As a native New Yorker who has relied on the subway to get around since my commute to kindergarten, I find the history of the Metropolitan Transportation Authority and New York City subway system endlessly fascinating. This Atlantic story by James Somers delves into the complex (and outdated) systems in place that make it so damn difficult to simply install countdown clocks in most subway stations — and why, “at the current pace of installation, the subway system as a whole won’t be converted to CBTC [communications-based train control] for another 175 years. It will cost $20 billion.”
This New Yorker piece by Emily Witt about the “hippie-ish” couple behind Erowid, the online encyclopedia of psychoactives that “occupies a useful middle ground between unedited drug forums and scientific journals,” was a fun read. It's a colorful profile of the site's creators as well as insightful exploration of the history of the site, how it's been perceived along the way, and the ways in which it has helped medical professionals and researchers.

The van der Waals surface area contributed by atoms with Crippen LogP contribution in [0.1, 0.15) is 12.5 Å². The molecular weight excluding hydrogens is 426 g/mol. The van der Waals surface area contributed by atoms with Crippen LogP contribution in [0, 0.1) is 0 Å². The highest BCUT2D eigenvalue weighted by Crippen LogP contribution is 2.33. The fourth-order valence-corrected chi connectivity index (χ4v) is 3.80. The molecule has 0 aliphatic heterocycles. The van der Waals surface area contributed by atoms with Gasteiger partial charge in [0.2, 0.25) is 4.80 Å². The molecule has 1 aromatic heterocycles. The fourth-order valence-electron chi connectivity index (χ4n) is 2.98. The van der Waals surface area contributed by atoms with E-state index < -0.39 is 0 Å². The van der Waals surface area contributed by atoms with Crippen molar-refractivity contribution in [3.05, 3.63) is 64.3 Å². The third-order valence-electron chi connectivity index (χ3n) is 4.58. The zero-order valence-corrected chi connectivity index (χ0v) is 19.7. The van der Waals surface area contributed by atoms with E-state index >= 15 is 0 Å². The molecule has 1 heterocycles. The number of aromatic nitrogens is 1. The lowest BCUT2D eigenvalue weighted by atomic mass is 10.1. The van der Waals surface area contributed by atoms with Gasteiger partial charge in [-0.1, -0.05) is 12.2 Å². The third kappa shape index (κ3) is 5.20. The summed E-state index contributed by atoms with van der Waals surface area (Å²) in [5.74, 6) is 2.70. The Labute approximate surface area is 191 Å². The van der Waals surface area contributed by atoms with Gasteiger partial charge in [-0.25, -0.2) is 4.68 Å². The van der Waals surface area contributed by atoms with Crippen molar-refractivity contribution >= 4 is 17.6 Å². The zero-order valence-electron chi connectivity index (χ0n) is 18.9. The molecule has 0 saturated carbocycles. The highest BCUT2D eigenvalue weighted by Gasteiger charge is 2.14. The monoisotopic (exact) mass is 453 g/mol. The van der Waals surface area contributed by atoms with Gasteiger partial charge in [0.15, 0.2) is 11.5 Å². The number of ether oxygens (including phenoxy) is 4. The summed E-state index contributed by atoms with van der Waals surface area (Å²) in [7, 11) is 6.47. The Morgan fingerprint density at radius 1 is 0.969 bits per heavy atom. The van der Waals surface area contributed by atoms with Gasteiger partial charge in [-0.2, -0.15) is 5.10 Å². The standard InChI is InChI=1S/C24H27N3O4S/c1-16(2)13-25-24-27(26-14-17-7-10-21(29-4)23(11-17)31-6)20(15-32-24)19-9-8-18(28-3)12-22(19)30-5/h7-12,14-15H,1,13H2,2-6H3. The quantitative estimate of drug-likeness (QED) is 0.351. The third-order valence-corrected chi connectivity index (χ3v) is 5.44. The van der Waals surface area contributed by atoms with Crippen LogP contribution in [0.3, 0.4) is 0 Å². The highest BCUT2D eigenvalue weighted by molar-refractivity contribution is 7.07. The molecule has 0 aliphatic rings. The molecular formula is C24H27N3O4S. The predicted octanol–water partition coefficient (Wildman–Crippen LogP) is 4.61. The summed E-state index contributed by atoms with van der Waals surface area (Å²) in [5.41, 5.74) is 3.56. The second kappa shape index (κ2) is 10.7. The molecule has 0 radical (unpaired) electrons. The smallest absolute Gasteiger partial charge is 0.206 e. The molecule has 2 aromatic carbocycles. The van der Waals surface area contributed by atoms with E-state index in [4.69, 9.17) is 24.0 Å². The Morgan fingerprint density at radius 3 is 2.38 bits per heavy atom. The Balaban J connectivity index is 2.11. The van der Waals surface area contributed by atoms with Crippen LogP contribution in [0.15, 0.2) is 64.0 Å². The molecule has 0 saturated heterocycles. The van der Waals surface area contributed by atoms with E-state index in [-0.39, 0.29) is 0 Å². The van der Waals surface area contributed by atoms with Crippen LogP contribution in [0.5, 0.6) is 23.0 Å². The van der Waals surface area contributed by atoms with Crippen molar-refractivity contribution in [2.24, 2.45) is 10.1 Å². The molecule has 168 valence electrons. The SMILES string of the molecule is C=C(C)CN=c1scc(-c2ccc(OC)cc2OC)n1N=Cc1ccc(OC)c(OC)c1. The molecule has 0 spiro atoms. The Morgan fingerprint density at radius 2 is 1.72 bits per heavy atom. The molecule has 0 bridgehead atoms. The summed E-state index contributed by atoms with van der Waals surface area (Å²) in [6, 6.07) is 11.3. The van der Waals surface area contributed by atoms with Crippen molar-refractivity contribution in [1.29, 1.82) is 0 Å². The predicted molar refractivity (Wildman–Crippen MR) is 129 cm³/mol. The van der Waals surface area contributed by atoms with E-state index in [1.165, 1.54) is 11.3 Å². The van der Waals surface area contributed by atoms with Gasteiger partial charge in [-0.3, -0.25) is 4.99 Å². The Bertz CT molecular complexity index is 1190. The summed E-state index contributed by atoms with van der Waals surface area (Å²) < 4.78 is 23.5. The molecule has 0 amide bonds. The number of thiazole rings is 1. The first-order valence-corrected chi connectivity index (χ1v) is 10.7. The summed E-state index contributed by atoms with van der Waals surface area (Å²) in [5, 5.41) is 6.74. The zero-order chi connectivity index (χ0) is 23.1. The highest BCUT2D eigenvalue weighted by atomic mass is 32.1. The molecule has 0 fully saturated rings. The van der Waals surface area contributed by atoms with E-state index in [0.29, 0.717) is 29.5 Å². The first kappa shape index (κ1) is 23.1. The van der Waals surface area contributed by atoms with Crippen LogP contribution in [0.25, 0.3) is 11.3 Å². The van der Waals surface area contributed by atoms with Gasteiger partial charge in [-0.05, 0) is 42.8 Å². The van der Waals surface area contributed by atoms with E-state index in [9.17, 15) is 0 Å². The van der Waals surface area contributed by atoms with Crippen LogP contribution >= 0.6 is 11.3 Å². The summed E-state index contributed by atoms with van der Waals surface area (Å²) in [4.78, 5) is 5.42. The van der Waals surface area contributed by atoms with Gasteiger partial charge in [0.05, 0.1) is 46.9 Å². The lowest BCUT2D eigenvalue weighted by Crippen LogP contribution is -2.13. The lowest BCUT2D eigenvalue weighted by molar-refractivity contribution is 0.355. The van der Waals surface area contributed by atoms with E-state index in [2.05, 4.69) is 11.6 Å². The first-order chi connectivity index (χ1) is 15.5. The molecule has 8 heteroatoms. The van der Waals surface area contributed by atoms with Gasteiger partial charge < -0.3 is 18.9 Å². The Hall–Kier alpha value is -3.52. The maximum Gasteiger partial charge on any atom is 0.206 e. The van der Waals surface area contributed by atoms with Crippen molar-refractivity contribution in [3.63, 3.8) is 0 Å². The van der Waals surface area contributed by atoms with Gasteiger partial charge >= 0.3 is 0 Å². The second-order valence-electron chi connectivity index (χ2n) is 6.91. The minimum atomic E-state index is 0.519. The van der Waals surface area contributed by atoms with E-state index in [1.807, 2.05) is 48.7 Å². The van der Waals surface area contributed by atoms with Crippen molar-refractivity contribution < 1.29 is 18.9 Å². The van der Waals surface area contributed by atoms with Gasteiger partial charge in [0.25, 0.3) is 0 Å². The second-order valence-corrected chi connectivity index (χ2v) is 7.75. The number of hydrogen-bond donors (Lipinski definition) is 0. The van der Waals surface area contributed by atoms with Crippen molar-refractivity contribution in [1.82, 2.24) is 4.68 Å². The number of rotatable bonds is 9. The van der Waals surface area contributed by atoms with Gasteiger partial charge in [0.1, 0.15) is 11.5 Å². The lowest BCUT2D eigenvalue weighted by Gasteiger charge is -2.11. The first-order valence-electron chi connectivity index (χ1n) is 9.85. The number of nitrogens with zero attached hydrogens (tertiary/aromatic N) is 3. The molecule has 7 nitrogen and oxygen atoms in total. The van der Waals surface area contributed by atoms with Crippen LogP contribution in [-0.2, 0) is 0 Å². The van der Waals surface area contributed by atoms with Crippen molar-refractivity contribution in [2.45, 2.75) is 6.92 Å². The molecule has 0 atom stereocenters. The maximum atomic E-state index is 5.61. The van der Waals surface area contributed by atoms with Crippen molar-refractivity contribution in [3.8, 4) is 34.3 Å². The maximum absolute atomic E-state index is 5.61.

In this beautifully written and compelling narrative, BuzzFeed News' Nicolas Medina Mora and Mike Hayes tell the story of a Somali-American teenager who was convinced by undercover FBI agents to take part in the (fake) bombing of a Christmas tree lighting ceremony. The FBI admitted to reading his electronic messages prior to the setup — and his lawyers attempted an entrapment defense — in a case that could potentially be the first to challenge the NSA's mass surveillance methods uncovered by Edward Snowden.
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